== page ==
agreement, Sewell contends that the agreement does not apply to them. We disagree.
A third-party beneficiary may still enforce a contract, even though it is not a party, if the
original parties intended âto secure a benefit to that third-party.â
In re Palm Harbor
Homes, Inc., 195 S.W.3d 672, 677 (Tex. 2006). IFMG and Reyna are covered under
two distinct provisions of the contract.
First, the definition of âCompanyâ includes âany
parent or affiliated entity,â in the agreement and LPL admits IFMG is an affiliated entity.
Second, Reyna is an employee of LPL, and the agreement covers âall claims against any
employee. . . .â
Sewellâs allegations against Reyna arise from his capacity as such.
By including this coverage in the agreement, we conclude that LPL intended to bind all of
its employees, and IFMG, to its terms. We therefore find a valid arbitration agreement as
a matter of law in this case, which shifts the burden to Sewell to oppose its enforcement.
See J.M. Davidson Inc., 128 S.W.3d at 228.
ENFORCEMENT OF THE ARBITRATION AGREEMENT
One of Sewellâs defenses against enforcement of this agreement is that the scope
of arbitration coverage cannot be broadened to apply to her claims of assault and
battery, intentional infliction of emotional distress, and negligent hiring, retention and/or
supervision against Reyna, citing Jones v. Halliburton Co., 625 F. Supp.2d 339 (S.D.
Tex. 2008), affâd, 583 F.3d 228 (5th Cir. 2009), cert. dismissed, 130 S.Ct. 1756 (2010) for
support. The legal standard in determining whether a claim falls outside the scope of
the arbitration agreement is to âfocus on the factual allegations of the complaint, rather
than the legal causes of actions asserted,â with the burden resting upon the party
asserting that the claims fall outside the scope of the arbitration agreement.
Secs., 909 S.W.2d at 900. We agree with IFMG, LPL, and Reyna that the facts in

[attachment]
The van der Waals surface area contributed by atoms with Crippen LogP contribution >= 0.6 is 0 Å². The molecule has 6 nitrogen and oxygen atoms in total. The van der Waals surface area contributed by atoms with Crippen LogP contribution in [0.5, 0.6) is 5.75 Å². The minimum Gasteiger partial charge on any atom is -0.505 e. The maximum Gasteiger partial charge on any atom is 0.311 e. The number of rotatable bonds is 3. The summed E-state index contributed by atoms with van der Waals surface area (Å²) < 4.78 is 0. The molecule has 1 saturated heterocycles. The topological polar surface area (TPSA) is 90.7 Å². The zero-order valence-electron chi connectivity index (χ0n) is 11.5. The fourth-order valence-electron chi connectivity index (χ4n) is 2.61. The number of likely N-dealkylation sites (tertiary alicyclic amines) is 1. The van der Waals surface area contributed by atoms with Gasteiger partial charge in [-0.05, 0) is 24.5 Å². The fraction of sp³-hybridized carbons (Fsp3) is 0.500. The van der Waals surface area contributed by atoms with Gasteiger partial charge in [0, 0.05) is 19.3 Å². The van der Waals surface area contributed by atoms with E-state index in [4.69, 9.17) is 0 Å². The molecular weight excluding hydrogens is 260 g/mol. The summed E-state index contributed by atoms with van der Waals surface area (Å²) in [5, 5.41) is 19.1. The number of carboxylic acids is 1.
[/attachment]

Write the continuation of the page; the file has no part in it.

Jones are readily distinguishable from this case.
The arbitration agreement in this case calls for mutual promises by the parties
involved to take all disputes related to their employment relationship to binding
In Jones, an employee brought an action against her former employer and
former co-workers for a variety of claims, including assault and battery, negligence, and
sexual harassment arising from an alleged rape, while working overseas.
Supp.2d 339 at 343â44.
The employer in Jones sought to compel arbitration, but the
trial court held that not all of the employeeâs claims, namely the sexual assault, related to
her employment and fell outside the broad-scope provision of the arbitration agreement.
Id. at 356.
The Fifth Circuit noted that the alleged sexual assault took place in the
employeeâs bedroom, after work hours, while off-duty, and following a social gathering,
where drinking was involved.
Jones, 583 F.3d 240.
In the instant case, the factual
allegationsâwhile just as seriousâare distinguishable from the case on which Sewell
Sewell alleges in her original petition that Reynaâs harassing behavior took place
while âattending a company sponsored and/or endorsed event,â where Reyna was
attending and acting âin his supervisory capacityâ with IFMG/LPL.
Our review of the
record shows that these alleged acts occurred at company conferences and seminars,
which differ from the Jones facts. The allegations in this case are related exclusively to
Sewellâs employment and employment-relationship with IFMG/LPL, as well Reynaâs
position as her supervisor. We reject Sewellâs argument that her claims fall outside the
scope of this arbitration agreement.
RETROACTIVE EFFECT OF ARBITRATION AGREEMENTS
Finally, Sewell argues that the conduct which gives rise to this suit occurred prior
to the signing of the agreement in 2007 and the agreement cannot have retroactive
In support of this contention, Sewell cites In re Brookshire Bros., Ltd., 198
S.W.3d 381 (Tex. App.âTexarkana 2006, orig. proceeding), in which the Texarkana
Court of Appeals held that an arbitration agreement had no retroactive effect on an
employeeâs claim of negligence against an employer because the agreement contained
an effective start date and did not specifically include prior claims in the scope of the
198 S.W.3d at 388.
IFMG, LPL, and Reyna counter Sewellâs argument by
arguing that the broad language of the arbitration agreement at issue states that it
relates to âany and all disputes,â which encompasses both prospective and retrospective
claims related in any way to the employment relationship between Sewell and
We decline to address either argument, as the issue of retroactive
application is not involved in this case.
While we agree with the holding and reasoning
of In re Brookshire, it is inapplicable in the present case because Plaintiffâs claims
occurred after the signing of the arbitration agreement, notwithstanding when the
conduct occurred. Accordingly, we will apply the presumption in favor of arbitration
limited to the present set of facts.
We reverse the trial courtâs denial of the motion to compel arbitration and remand
for further proceedings consistent with this opinion.
GINA M. BENAVIDES,
Delivered and filed the
10th day of November, 2011.